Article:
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First Match Up At Fenway:  April 20, 1912

It's Yankees Vs. Red Sox at Fenway Park April 16, 17, 18, 19. The historic rivals are at it again and the "Great Rivalry" -- and it is a great rivalry despite some commentary from an NPR sage -- is at fever pitch.

Former Baseball Commissioner - A. Bartlett Giammati made the statement:  "When I was seven years old, my father took me to Fenway Park for the first time, and as I grew up I knew that as a building it was on the level of Mount Olympus, the Pyramid at Giza, the nation's Capitol, the Czar's Winter Palace, and the Louvre - except, of course, that it was better than all those inconsequential places." Contrary to some rumors probably spread by Yankee fans, the scholarly Giammati was not around for the start of play at Fenway which was a very long time ago.

Prior to 1912, the Red Sox played at Huntington Avenue Grounds, now part of Northeastern University. Fittingly, the first American League team to visit Fenway Park was New York -- at that time known as the Highlanders, soon to become the Yankees. It was a damp and chilly New England spring that year. The Red Sox actually played their first game at Fenway 11 days before, defeating Harvard University in an exhibition game played in a snowstorm. Then the Red Sox and Highlanders had to sit out two rainouts before facing off on Saturday April 20, just a few days after the sinking of the Titanic.

The future grandfather of President John F. Kennedy, Boston Mayor John "Honey Fitz" Fitzgerald was one of the 27,000 in attendance. He threw out the first ball in the park that was built at a cost of $350,000 that would come to be known as "Boston's Sistine Chapel."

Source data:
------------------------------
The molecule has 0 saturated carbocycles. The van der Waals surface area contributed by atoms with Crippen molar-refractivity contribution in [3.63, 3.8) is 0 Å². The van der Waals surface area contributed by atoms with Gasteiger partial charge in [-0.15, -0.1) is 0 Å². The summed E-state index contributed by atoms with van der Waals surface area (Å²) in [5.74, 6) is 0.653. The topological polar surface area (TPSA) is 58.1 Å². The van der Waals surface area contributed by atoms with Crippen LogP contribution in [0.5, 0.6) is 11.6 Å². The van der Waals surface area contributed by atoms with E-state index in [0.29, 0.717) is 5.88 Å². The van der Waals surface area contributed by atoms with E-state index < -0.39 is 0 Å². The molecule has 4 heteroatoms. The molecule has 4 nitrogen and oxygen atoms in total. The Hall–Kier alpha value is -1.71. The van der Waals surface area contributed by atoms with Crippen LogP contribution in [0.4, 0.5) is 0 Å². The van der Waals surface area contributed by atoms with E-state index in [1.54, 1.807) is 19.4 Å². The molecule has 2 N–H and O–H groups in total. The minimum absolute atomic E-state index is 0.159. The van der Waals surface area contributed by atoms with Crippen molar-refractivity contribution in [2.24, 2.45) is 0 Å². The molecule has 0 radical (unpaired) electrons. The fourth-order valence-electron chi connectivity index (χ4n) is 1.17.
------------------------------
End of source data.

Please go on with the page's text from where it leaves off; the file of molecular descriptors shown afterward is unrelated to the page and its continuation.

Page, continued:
The played on into extra innings. Boston prevailed finally winning,7-6, on a Tris Speaker RBI in the bottom of the 11th inning. Red Sox spitballer Bucky O'Brien and Sea Lion Hall defeated New York's Jumbo Jim Vaughn.
Opening day turned out to be a good predictor of the season's fortunes for both Boston and New York. The Red Sox took the American League pennant in 1912 with a 105-47 record, good for a winning percentage of .691, and went on to beat the New York Giants in the World Series. The Highlanders, suffering their 6th straight loss, went 50-102 (.329), finishing in last place, a whopping 55 games behind the Red Sox.

Even after the BoSox had Fenway as a home park, they didn't always play all their games there. From time to time, they scheduled  "big games" at Braves Field to accommodate larger crowds than their little park could accommodate.

But that worry is way in the past - - now a seat at Fenway is one of the toughest tickets in all of baseball.

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You can reach Harvey Frommer at:   

Email:  harvey.frommer@Dartmouth.EDU 

About the Author:

Harvey Frommer is in his  38th year of writing books. A noted oral historian and sports journalist, the author of 42 sports books including the classics: "New York City Baseball,1947-1957" and "Shoeless Joe and Ragtime Baseball," his acclaimed REMEMBERING YANKEE STADIUM was published in 2008 and his REMEMBERING FENWAY PARK: AN ORAL AND NARRATIVE HISTORY OF THE HOME OF RED SOX NATION was published to acclaim in 2011.  The prolific Frommer is at work on When It Was Just a Game, An Oral History on Super Bowel One. 

His work has appeared in the New York Times, Los Angeles Times, Washington Post, New York Daily News, Newsday, USA Today, Men's Heath, The Sporting News, among other publications.

FROMMER SPORTSNET (syndicated) reaches a readership in the millions and is housed on Internet search engines for extended periods of time.
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Dr. Frommer is the Official Book Reviewer of Travel-Watch. 
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Harvey Frommer along with his wife, Myrna Katz  Frommer are the authors of five critically acclaimed oral/cultural histories, professors at Dartmouth  College, and travel writers who specialize in cultural history, food, wine, and Jewish history and heritage in the United States, Europe, and the Caribbean. 

This Article is Copyright 1995 - 2014 by Harvey Frommer.  All rights reserved worldwide.

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